NASSAU, Bahamas: US prosecutors on Tuesday (Dec 13) accused Sam Bankman-Fried, the founder of crypto currency exchange FTX, of fraud and violating campaign finance laws by misappropriating his customers’ funds and a judge in the Bahamas denied his petition for bail.
Bahamas Chief Magistrate JoyAnn Ferguson-Pratt denied the petition for Bankman-Fried to be released on bail, citing a “great” risk of flight and ordered the former CEO of FTX sent to the country’s department of corrections until Feb 8.
He had been arrested in the Bahamas on Monday.
US Attorney Damian Williams in New York said Bankman-Fried made illegal campaign contributions to Democrats and Republicans with “stolen customer money”, saying it was part of one of the “biggest financial frauds in American history”.
“While this is our first public announcement, it will not be our last,” he said, adding Bankman-Fried “made tens of millions of dollars in campaign contributions”.
Bankman-Fried faces a maximum sentence of 115 years in prison if convicted on all eight counts, prosecutors said, though any sentence would depend on a range of factors.
Williams declined to say whether prosecutors would bring any charges against other FTX executives and whether any FTX insiders were cooperating with the investigation.
Bankman-Fried made a court appearance on Tuesday in the Bahamas, where FTX is based and where he was arrested at his gated community in the capital, Nassau.
The 30-year-old seemed relaxed when he arrived at the heavily guarded Bahamas court. It was his first in-person public appearance since the cryptocurrency exchange’s collapse. He told the court he could fight extradition to the United States.
Bahamian prosecutors had asked that Bankman-Fried be denied bail if he fights extradition.
“Mr. Bankman-Fried is reviewing the charges with his legal team and considering all of his legal options,” his lawyer, Mark S. Cohen, said in an earlier statement.
FTX’s current CEO, John Ray, told congressional lawmakers on Tuesday that FTX lost US$8 billion of client money, saying the company showed “absolute concentration of control in the hands of a small group of grossly inexperienced, nonsophisticated individuals”.
In the indictment unsealed on Tuesday morning, US prosecutors said Bankman-Fried had engaged in a scheme to defraud FTX’s customers by misappropriating their deposits to pay for expenses and debts and to make investments on behalf of his crypto hedge fund, Alameda Research LLC.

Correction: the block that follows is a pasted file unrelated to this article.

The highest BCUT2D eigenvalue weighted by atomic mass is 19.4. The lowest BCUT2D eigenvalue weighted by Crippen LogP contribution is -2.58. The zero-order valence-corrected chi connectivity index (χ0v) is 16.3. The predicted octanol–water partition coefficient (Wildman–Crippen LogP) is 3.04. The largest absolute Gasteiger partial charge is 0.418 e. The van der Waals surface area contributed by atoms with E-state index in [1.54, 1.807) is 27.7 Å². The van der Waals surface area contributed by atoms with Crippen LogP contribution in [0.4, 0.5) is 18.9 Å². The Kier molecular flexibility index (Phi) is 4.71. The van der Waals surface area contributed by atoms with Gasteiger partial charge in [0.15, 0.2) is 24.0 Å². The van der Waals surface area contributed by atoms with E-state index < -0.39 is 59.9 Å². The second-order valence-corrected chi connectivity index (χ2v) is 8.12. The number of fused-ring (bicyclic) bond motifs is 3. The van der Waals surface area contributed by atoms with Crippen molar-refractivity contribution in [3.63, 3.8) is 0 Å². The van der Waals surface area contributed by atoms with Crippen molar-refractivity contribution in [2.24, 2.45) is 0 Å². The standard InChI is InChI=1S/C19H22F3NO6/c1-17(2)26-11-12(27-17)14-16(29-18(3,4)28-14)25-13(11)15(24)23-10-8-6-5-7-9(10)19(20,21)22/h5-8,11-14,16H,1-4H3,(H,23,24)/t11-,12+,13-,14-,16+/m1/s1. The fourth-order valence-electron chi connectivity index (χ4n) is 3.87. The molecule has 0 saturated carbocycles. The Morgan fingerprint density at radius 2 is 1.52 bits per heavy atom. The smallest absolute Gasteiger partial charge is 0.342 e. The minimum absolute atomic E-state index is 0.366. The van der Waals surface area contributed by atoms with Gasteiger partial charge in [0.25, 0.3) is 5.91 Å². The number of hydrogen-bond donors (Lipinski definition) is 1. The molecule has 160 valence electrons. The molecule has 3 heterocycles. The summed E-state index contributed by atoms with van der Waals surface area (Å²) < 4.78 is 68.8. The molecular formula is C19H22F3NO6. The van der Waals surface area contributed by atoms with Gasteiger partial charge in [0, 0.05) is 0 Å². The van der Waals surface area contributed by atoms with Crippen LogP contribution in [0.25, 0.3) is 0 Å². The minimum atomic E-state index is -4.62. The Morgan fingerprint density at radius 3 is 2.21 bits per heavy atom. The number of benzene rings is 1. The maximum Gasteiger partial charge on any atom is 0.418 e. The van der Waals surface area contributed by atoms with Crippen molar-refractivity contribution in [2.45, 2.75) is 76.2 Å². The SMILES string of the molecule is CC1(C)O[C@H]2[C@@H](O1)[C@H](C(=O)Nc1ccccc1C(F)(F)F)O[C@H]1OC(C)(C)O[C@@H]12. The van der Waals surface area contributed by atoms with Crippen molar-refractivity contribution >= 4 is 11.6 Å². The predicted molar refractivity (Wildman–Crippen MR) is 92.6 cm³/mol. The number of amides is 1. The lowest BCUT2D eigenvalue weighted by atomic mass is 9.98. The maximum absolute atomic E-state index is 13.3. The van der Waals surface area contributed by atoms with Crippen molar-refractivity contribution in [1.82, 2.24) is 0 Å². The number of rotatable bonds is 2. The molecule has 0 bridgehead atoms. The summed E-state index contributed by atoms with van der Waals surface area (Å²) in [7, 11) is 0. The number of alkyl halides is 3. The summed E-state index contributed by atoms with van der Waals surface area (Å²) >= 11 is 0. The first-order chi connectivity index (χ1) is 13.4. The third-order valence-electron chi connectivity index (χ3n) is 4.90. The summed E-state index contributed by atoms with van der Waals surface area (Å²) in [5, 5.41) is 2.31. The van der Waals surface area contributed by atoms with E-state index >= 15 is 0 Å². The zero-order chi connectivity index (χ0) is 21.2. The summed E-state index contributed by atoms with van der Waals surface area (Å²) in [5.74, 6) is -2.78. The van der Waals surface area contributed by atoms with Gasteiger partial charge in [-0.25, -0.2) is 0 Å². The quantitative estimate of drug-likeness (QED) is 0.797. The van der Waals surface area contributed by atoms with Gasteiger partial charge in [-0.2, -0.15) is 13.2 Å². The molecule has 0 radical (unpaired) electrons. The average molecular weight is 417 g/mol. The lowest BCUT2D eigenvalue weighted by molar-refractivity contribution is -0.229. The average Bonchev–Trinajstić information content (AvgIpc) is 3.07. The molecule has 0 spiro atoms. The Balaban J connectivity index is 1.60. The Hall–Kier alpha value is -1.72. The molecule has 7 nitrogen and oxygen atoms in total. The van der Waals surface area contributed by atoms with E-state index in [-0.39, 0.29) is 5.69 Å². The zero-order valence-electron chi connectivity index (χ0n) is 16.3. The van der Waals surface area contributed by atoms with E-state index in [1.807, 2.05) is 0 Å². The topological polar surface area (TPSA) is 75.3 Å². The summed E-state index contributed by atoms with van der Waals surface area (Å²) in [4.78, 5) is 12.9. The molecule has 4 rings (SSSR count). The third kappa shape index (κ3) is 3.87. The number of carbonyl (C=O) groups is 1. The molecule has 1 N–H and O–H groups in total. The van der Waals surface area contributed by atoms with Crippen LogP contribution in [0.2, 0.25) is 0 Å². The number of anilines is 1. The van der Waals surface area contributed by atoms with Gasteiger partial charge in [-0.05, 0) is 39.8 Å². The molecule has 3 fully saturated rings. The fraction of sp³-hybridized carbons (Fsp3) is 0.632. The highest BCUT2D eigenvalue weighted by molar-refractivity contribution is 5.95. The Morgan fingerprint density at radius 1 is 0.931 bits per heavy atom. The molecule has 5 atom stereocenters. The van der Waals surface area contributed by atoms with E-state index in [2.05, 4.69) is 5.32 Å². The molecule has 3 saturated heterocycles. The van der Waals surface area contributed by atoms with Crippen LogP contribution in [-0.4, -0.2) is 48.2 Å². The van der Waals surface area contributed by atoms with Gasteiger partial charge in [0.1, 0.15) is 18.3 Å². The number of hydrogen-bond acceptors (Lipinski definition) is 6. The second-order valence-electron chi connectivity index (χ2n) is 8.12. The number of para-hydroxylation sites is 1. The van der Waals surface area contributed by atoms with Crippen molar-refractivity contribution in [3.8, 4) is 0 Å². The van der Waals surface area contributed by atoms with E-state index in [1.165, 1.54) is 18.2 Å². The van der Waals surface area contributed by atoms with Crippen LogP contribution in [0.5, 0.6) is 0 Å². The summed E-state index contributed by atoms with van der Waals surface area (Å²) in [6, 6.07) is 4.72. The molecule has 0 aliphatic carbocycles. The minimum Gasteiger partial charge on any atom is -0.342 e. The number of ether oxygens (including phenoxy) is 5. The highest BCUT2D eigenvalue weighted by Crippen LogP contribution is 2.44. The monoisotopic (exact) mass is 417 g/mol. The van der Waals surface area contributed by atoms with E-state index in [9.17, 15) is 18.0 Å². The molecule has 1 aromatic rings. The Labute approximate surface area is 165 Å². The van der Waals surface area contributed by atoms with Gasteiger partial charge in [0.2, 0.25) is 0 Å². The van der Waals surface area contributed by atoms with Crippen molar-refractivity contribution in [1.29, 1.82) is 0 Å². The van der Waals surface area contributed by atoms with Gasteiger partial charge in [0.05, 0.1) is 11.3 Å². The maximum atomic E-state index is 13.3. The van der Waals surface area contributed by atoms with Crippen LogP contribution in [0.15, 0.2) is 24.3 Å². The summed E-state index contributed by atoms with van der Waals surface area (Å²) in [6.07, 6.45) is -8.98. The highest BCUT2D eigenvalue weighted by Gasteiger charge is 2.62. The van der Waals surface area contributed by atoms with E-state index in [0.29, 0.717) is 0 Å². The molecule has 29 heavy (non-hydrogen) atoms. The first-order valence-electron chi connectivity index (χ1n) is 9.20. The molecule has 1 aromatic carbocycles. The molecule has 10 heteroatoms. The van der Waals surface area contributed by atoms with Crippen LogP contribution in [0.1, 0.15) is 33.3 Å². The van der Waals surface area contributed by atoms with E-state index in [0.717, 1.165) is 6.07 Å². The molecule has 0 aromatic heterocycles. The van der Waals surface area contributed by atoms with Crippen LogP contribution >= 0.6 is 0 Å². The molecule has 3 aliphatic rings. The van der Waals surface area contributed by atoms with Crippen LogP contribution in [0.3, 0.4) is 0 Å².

He also defrauded lenders to Alameda by providing false and misleading information about the hedge fund’s condition, and sought to disguise the money he had earned from committing wire fraud, prosecutors said.
“We allege that the defendant conspired to defraud customers by misappropriating their deposits; to defraud lenders; to commit securities fraud and money laundering; and to violate campaign finance laws,” US Attorney General Merrick Garland said in a statement.
Both the US Securities and Exchange Commission (SEC) and the Commodity Futures Trading Commission (CFTC) alleged Bankman-Fried committed fraud in lawsuits filed on Tuesday.
The CFTC sued Bankman-Fried, Alameda and FTX on Tuesday, alleging fraud involving digital commodity assets.
Since at least May 2019, FTX raised more than US$1.8 billion from equity investors in a years-long “brazen, multi-year scheme” in which Bankman-Fried concealed FTX was diverting customer funds to Alameda Research, the SEC alleged.
Bankman-Fried has apologised to customers and acknowledged oversight failings at FTX, but said he does not personally think he has any criminal liability.
CRYPTO INVESTORS LOST BILLIONS
Bankman-Fried founded FTX in 2019 and rode a cryptocurrency boom to build it into one of the world’s largest exchanges of the digital tokens. Forbes pegged his net worth a year ago at US$26.5 billion, and he became a substantial donor to US political campaigns, media outlets and other causes.
A crypto exchange is a platform on which investors can trade digital tokens such as bitcoin.
As legal challenges mount, the US Congress is also looking at crafting legislation to rein in a loosely-regulated industry.
FTX has shared findings with the SEC and US prosecutors, and is investigating whether Bankman-Fried’s parents were involved in the operation.
FTX’s collapse was one of a series of bankruptcies in the crypto industry this year as digital asset markets tumbled from 2021 peaks.
FTX filed for bankruptcy on Nov 11, leaving an estimated 1 million customers and other investors facing losses in the billions of dollars. The collapse reverberated across the crypto world and sent bitcoin and other digital assets plummeting.
Bankman-Fried was an unconventional figure who sported wild hair, t-shirts and shorts on panel appearances with statesmen like former U.S. President Bill Clinton. He became one of the largest Democratic donors, contributing US$5.2 million to President Joe Biden’s 2020 campaign.
The attorney general’s office of the Bahamas said it expected Bankman-Fried to be extradited to the United States.
Bankman-Fried resigned as FTX’s CEO the same day as the bankruptcy filing. FTX’s liquidity crunch came after he secretly used US$10 billion in customer funds to support his proprietary trading firm Alameda, Reuters has reported. At least US$1 billion in customer funds had vanished.